How JPMorgan Chase Fell Victim of Its Own Success
JPMorgan Chase lobbyists persuaded the corrupt Washington politicians to make holes in the regulatory laws that have kept the US financial systems safe for decades. Their sole objective was to obtain special breaks that would allow banks to make big bets to earn fast bucks. Those holes, known as Portfolio hedging, had an impact so large that “trucks could be driven through” and finally they themselves had a free fall through the hole, losing $2 billion, which is not only rocking them, rocking the entire banking system.
Named after the famous Fed Chief Paul Volcker, the Volcker Rule that was to be instituted by Congress to tame the wild Wall Street, would have prevented the proprietary trading that JPMorgan had been dealing with, after their chief executive, Jamie Dimon, and his top aides lobbied the regulators against.
President Obama is often touted as the Wall Street man, but it was him who took the initiative to contain the untamed Wall Street after Bill Clinton signed away the Glass-Steagall Act that had regulated the banking industry until that time—1999. It was the GOP congress that lobbied for that deregulation and Bill Clinton had meekly surrendered.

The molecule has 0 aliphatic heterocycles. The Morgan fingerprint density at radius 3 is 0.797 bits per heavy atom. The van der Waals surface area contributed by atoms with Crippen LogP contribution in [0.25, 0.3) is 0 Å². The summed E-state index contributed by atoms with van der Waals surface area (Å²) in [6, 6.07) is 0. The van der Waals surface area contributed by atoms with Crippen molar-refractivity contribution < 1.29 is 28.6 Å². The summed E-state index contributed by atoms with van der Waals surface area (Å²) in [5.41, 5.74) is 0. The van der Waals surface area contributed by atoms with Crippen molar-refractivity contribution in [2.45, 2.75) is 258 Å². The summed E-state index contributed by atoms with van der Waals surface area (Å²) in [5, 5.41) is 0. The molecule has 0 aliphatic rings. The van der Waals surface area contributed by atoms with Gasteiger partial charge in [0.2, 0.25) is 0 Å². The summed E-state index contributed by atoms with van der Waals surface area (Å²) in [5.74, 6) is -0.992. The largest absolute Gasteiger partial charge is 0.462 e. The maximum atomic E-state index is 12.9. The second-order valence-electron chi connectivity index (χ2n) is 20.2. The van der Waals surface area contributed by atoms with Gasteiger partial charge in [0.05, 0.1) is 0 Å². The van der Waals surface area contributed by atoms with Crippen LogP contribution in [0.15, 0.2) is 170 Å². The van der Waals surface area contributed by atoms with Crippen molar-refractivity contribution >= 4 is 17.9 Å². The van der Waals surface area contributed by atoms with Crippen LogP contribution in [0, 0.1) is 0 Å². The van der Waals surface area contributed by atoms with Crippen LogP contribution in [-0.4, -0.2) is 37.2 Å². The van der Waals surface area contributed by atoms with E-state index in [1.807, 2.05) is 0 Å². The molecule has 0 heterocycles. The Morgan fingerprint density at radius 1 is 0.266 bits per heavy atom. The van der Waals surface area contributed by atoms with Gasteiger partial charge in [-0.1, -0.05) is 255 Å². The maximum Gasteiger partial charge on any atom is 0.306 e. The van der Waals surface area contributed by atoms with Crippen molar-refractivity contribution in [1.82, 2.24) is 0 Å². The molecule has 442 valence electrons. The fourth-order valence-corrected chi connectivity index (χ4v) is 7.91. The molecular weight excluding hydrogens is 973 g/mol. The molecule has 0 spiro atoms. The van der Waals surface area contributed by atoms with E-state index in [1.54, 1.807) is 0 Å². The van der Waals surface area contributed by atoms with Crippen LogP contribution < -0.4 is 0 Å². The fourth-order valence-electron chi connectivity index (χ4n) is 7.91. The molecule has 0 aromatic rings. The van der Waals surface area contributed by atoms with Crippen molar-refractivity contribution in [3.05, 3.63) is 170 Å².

When Obama’s effort to bring back the regulation was taking shape in the official draft of the Volcker Rule regulations, released last October, JPMorgan and other banks made a full throttle assault on that new effort. As early as in February, a team of JPMorgan executives met Fed officials and cautioned them that any tightening of the trading rules would hurt the banks’ hedging activities and impact their profitability. Ironically, in that February meeting was Ina Drew, the head of JPMorgan’s chief investment officer, whose unit has now suffered the gargantuan $2 billion loss.
Portfolio hedging is a strategy that allows banks to consider an investment portfolio as a whole and take actions to offset the risks of the entire portfolio in contrasts with the traditional procedure where an individual security or trading position is considered for risk. In other words, this method actually increases the risk manifold without bringing it in the lime light. The Michigan Democrat Senator Carl Levin said, the Portfolio hedging “is a license to do pretty much anything."
This JPMorgan Chase debacle clearly demonstrates that the Glass-Steagall Act must be brought back, and Obama understands this, as he took the initiative with the so called Volcker Rule. No wonder Wall Street is not filling his war chest for the November election this time; their money is flying to Mitt Romney.
Keep your eyes open voters!